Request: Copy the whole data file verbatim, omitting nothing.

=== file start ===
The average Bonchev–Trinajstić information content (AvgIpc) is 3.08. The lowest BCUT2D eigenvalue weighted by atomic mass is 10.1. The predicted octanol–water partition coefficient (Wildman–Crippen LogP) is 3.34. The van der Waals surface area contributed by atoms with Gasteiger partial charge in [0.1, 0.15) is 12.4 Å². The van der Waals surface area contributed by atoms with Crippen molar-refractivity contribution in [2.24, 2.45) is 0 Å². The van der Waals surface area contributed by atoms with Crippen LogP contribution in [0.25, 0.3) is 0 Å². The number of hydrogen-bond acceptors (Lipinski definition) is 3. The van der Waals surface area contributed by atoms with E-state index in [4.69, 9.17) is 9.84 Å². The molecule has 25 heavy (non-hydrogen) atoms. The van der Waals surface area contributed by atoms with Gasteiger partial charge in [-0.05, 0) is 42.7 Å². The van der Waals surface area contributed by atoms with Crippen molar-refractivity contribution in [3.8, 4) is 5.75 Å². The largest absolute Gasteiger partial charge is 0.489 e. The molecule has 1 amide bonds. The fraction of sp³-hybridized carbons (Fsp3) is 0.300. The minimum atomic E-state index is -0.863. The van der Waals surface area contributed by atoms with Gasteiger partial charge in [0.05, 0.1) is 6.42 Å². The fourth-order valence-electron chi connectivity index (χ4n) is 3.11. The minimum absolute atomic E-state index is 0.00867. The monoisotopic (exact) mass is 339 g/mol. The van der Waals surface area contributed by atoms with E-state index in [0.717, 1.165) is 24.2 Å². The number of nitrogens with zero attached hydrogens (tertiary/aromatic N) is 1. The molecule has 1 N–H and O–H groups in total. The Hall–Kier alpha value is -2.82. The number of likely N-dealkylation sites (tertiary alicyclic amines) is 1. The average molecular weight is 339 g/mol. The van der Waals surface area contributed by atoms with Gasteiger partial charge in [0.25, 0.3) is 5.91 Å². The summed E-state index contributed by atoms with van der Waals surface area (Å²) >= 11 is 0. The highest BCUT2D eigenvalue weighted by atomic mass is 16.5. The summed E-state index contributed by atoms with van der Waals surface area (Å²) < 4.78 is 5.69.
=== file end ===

The average Bonchev–Trinajstić information content (AvgIpc) is 3.08. The lowest BCUT2D eigenvalue weighted by atomic mass is 10.1. The predicted octanol–water partition coefficient (Wildman–Crippen LogP) is 3.34. The van der Waals surface area contributed by atoms with Gasteiger partial charge in [0.1, 0.15) is 12.4 Å². The van der Waals surface area contributed by atoms with Crippen molar-refractivity contribution in [2.24, 2.45) is 0 Å². The van der Waals surface area contributed by atoms with Crippen LogP contribution in [0.25, 0.3) is 0 Å². The number of hydrogen-bond acceptors (Lipinski definition) is 3. The van der Waals surface area contributed by atoms with E-state index in [4.69, 9.17) is 9.84 Å². The molecule has 25 heavy (non-hydrogen) atoms. The van der Waals surface area contributed by atoms with Gasteiger partial charge in [-0.05, 0) is 42.7 Å². The van der Waals surface area contributed by atoms with Crippen molar-refractivity contribution in [3.8, 4) is 5.75 Å². The largest absolute Gasteiger partial charge is 0.489 e. The molecule has 1 amide bonds. The fraction of sp³-hybridized carbons (Fsp3) is 0.300. The minimum atomic E-state index is -0.863. The van der Waals surface area contributed by atoms with Gasteiger partial charge in [0.05, 0.1) is 6.42 Å². The fourth-order valence-electron chi connectivity index (χ4n) is 3.11. The minimum absolute atomic E-state index is 0.00867. The monoisotopic (exact) mass is 339 g/mol. The van der Waals surface area contributed by atoms with E-state index in [0.717, 1.165) is 24.2 Å². The number of nitrogens with zero attached hydrogens (tertiary/aromatic N) is 1. The molecule has 1 N–H and O–H groups in total. The Hall–Kier alpha value is -2.82. The number of likely N-dealkylation sites (tertiary alicyclic amines) is 1. The average molecular weight is 339 g/mol. The van der Waals surface area contributed by atoms with Gasteiger partial charge in [0.25, 0.3) is 5.91 Å². The summed E-state index contributed by atoms with van der Waals surface area (Å²) >= 11 is 0. The highest BCUT2D eigenvalue weighted by atomic mass is 16.5. The summed E-state index contributed by atoms with van der Waals surface area (Å²) < 4.78 is 5.69.